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Chapter XVIII.—Of the Persons to Whom, and the Time When, Baptism is to Be Administered.

But they whose office it is, know that baptism is not rashly to be administered. “Give to every one who beggeth thee,” 8722 has a reference of its own, appertaining especially to almsgiving. On the contrary, this precept is rather to be looked at carefully: “Give not the holy thing to the dogs, nor cast your pearls before swine;” 8723 and, “Lay not hands easily on any; share not other men’s sins.” 8724 If Philip so “easily” baptized the chamberlain, let us reflect that a manifest and conspicuous 8725 evidence that the Lord deemed him worthy p. 678 had been interposed. 8726 The Spirit had enjoined Philip to proceed to that road: the eunuch himself, too, was not found idle, nor as one who was suddenly seized with an eager desire to be baptized; but, after going up to the temple for prayer’s sake, being intently engaged on the divine Scripture, was thus suitably discovered—to whom God had, unasked, sent an apostle, which one, again, the Spirit bade adjoin himself to the chamberlain’s chariot. The Scripture which he was reading 8727 falls in opportunely with his faith: Philip, being requested, is taken to sit beside him; the Lord is pointed out; faith lingers not; water needs no waiting for; the work is completed, and the apostle snatched away.  “But Paul too was, in fact, ‘speedily’ baptized:” for Simon, 8728 his host, speedily recognized him to be “an appointed vessel of election.” God’s approbation sends sure premonitory tokens before it; every “petition” 8729 may both deceive and be deceived. And so, according to the circumstances and disposition, and even age, of each individual, the delay of baptism is preferable; principally, however, in the case of little children. For why is it necessary—if (baptism itself) is not so necessary 8730 —that the sponsors likewise should be thrust into danger? Who both themselves, by reason of mortality, may fail to fulfil their promises, and may be disappointed by the development of an evil disposition, in those for whom they stood? The Lord does indeed say, “Forbid them not to come unto me.” 8731 Let them “come,” then, while they are growing up; let them “come” while they are learning, while they are learning whither to come; 8732 let them become Christians 8733 when they have become able to know Christ.  Why does the innocent period of life hasten to the “remission of sins?” More caution will be exercised in worldly 8734 matters: so that one who is not trusted with earthly substance is trusted with divine! Let them know how to “ask” for salvation, that you may seem (at least) to have given “to him that asketh.” 8735 For no less cause must the unwedded also be deferred—in whom the ground of temptation is prepared, alike in such as never were wedded 8736 by means of their maturity, and in the widowed by means of their freedom—until they either marry, or else be more fully strengthened for continence. If any understand the weighty import of baptism, they will fear its reception more than its delay: sound faith is secure of salvation.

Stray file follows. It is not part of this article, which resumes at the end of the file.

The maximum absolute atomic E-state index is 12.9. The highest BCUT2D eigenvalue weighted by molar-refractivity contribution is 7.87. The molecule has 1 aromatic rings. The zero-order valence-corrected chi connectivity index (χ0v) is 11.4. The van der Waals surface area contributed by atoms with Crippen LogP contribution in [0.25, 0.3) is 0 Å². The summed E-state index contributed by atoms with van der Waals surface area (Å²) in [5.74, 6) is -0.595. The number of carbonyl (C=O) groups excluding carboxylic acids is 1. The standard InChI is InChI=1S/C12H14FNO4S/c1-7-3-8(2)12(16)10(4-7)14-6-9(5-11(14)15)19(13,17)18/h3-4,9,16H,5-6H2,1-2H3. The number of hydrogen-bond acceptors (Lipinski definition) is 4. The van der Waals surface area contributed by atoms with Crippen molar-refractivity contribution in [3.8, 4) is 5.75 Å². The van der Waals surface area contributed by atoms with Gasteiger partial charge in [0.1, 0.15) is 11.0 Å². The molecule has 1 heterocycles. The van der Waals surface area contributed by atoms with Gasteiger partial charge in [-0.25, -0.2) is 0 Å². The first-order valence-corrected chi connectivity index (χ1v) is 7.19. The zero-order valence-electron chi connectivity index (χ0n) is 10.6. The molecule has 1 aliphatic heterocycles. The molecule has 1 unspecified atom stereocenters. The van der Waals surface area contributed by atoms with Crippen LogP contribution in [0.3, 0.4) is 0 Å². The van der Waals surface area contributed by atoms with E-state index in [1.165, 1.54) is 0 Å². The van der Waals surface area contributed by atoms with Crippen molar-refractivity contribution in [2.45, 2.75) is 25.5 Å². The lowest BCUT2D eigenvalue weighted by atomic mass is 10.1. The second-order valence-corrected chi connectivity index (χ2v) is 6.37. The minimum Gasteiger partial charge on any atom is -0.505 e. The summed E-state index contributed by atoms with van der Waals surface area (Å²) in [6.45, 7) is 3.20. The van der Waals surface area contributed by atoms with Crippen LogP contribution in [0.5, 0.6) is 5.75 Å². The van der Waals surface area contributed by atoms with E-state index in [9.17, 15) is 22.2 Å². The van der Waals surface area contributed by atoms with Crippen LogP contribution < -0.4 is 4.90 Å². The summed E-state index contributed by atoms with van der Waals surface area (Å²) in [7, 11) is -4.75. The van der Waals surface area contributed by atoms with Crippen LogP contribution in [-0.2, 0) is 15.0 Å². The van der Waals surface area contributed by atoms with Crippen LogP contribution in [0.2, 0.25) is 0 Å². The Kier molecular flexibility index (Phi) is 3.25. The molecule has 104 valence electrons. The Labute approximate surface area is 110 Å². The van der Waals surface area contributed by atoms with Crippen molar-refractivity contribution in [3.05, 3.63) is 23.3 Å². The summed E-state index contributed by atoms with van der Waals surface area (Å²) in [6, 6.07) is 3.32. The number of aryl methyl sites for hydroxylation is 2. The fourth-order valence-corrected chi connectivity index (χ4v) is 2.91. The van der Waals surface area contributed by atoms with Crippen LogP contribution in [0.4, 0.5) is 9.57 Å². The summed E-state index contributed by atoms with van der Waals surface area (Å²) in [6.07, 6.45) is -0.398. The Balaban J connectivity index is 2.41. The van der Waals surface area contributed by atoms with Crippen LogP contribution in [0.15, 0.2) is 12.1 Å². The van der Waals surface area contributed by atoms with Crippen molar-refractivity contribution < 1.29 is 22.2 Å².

Luke vi. 30. [See note 4, p. 676.]


Matt. vii. 6.


1 Tim. v. 22; μηδενὶ omitted, ταχέως rendered by “facile,” and μηδἔ by “ne.”


“Exertam,” as in c. xii.: “probatio exerta,” “a conspicuous proof.”


Comp. Acts viii. 26-40.


Acts 8:28, 30, 32, 33, Isa. 53:7, 8, especially in LXX. The quotation, as given in Acts, agrees nearly verbatim with the Cod. Alex. there.


Tertullian seems to have confused the “Judas” with whom Saul stayed (Acts ix. 11) with the “Simon” with whom St. Peter stayed (Acts ix. 43); and it was Ananias, not Judas, to whom he was pointed out as “an appointed vessel,” and by whom he was baptized. [So above, he seems to have confounded Philip, the deacon, with Philip the apostle.]


See note 24, [where Luke vi. 30 is shown to be abused].


Tertullian has already allowed (in c. xvi) that baptism is not indispensably necessary to salvation.


Matt. 19:14, Mark 10:14, Luke 18:16.


Or, “whither they are coming.”


i.e. in baptism.




See beginning of chapter, [where Luke vi. 30, is shown to be abused].


Virginibus; but he is speaking about men as well as women. Comp. de Orat. c. xxii. [I need not point out the bearings of the above chapter, nor do I desire to interpose any comments. The Editor’s interpolations, where purely gratuitous, I have even stricken out, though I agree with them. See that work of genius, the Liberty of Prophesying, by Jer. Taylor, sect. xviii. and its candid admissions.]

Next: Of the Times Most Suitable for Baptism.